John Donne's "A Valediction: Forbidden Mourning" is a poem written about a man who is explaining to his wife the state of their love and how it will be as he is preparing for a journey.
The title illustrates a farewell to the speaker's wife forbidding her to be unhappy and mournful at his depart. Donne compares the leaving to death of a man, but not as unfavorable because his absence is only temporary: "As virtuous men pass mildly away / and whisper to their souls to go... / Twere profanation of our joys / To tell the laity of our love" (1-8). The saying "Absence makes the heart grow fonder" parallels Donne's words closely. The title of the poem uses the word mourning, suggesting that his leaving could cause similar actions that accompany death and grief. Perhaps the speaker does not want to see his wife mourning his leave of absence, because it will make his departure harder for both of them: "No tear-floods or sigh-tempest move" (6).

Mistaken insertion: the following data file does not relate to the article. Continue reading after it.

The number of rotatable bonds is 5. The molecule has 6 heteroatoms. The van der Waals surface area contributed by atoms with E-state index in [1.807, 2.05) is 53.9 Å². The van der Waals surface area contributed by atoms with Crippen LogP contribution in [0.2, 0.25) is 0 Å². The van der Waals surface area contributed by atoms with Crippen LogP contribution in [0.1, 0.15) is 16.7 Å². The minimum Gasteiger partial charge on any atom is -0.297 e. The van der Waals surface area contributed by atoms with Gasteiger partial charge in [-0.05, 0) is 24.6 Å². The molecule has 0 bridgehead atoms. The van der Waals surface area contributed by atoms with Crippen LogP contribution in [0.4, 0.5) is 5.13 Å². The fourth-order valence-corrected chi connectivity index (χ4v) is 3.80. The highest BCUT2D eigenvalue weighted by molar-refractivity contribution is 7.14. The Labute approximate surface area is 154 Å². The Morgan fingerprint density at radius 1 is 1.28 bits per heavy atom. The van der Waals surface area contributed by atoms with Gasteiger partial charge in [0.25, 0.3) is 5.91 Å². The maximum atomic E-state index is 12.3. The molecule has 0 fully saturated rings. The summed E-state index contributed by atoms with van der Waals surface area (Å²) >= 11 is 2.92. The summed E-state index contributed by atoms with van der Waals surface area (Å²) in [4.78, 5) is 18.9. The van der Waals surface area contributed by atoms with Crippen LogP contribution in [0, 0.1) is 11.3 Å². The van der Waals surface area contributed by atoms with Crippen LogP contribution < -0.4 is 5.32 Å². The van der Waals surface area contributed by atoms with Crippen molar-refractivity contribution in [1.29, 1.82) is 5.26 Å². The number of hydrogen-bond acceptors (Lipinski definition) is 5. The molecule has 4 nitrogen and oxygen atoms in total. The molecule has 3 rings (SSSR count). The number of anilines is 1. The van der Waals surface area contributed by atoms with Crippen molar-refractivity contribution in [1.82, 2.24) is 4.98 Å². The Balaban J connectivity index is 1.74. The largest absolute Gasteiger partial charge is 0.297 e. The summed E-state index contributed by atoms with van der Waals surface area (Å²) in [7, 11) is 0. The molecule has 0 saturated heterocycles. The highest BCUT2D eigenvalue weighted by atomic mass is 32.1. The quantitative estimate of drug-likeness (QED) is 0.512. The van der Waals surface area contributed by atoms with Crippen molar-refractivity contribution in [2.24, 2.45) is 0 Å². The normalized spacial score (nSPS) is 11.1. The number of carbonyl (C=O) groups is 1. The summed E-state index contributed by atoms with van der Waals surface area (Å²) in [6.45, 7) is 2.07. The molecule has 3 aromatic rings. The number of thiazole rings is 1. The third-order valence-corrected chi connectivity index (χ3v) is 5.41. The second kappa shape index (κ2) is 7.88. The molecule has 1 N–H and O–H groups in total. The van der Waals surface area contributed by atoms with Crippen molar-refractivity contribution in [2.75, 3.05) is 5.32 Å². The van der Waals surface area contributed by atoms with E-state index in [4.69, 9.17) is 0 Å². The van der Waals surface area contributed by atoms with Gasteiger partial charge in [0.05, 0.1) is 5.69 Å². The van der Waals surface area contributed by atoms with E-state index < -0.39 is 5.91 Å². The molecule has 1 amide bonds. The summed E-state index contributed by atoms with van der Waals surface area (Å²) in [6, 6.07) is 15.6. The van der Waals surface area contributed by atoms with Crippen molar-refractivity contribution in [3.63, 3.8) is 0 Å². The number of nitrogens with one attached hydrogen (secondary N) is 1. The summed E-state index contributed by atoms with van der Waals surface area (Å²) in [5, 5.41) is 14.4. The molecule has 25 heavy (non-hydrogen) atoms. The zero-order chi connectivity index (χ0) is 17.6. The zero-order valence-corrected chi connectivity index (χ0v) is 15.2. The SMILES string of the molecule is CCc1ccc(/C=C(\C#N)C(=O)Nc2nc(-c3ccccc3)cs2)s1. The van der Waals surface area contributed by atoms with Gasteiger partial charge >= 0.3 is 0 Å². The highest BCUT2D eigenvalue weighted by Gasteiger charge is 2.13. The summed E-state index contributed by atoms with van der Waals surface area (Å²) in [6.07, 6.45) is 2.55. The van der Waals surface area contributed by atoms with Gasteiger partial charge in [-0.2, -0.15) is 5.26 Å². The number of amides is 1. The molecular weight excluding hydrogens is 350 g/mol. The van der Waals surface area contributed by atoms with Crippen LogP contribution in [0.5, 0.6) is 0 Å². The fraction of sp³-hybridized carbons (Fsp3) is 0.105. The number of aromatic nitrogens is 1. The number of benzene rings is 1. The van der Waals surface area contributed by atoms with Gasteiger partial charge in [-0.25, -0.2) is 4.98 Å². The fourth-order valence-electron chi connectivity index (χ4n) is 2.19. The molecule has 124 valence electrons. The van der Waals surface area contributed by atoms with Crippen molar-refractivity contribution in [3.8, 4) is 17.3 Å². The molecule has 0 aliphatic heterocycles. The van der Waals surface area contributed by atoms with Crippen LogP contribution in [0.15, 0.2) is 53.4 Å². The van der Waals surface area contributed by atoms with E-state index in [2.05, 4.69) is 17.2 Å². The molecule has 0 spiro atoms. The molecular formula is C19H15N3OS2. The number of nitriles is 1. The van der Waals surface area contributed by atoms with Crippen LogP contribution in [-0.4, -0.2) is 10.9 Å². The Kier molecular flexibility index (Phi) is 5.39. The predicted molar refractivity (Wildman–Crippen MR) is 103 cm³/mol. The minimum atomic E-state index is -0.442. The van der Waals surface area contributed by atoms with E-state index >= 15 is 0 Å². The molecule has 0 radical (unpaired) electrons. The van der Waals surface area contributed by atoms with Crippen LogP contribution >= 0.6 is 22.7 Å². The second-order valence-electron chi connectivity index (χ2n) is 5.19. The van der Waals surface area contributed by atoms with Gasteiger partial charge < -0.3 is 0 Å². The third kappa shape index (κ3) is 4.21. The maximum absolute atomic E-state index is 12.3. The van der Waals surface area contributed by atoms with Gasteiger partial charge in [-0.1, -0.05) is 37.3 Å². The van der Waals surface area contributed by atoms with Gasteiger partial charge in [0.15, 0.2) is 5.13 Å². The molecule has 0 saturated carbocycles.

The mere sight of his wife's tears and the heartbreaking sound of her sigh could hinder his departure. Donne speaks of how earthquakes are very destructive, but their time apart will be a constructive activity that will inevitably strengthen their relationship. In addition to earthquakes, Donne also compares their feelings to the movement of the planets, in that they will know it is taking place: "But trepidation of spheres / Though greater for, is innocent" (11-12). Donne depicts the strengthening of the couple's love by comparing it to someone hammering out gold. Their love may be stretched thin but it remains connected: "Not a breach, but an expansion / Like gold to airy thinness beat" (22-24).
Near the end of the poem, Donne indicates that the couple's...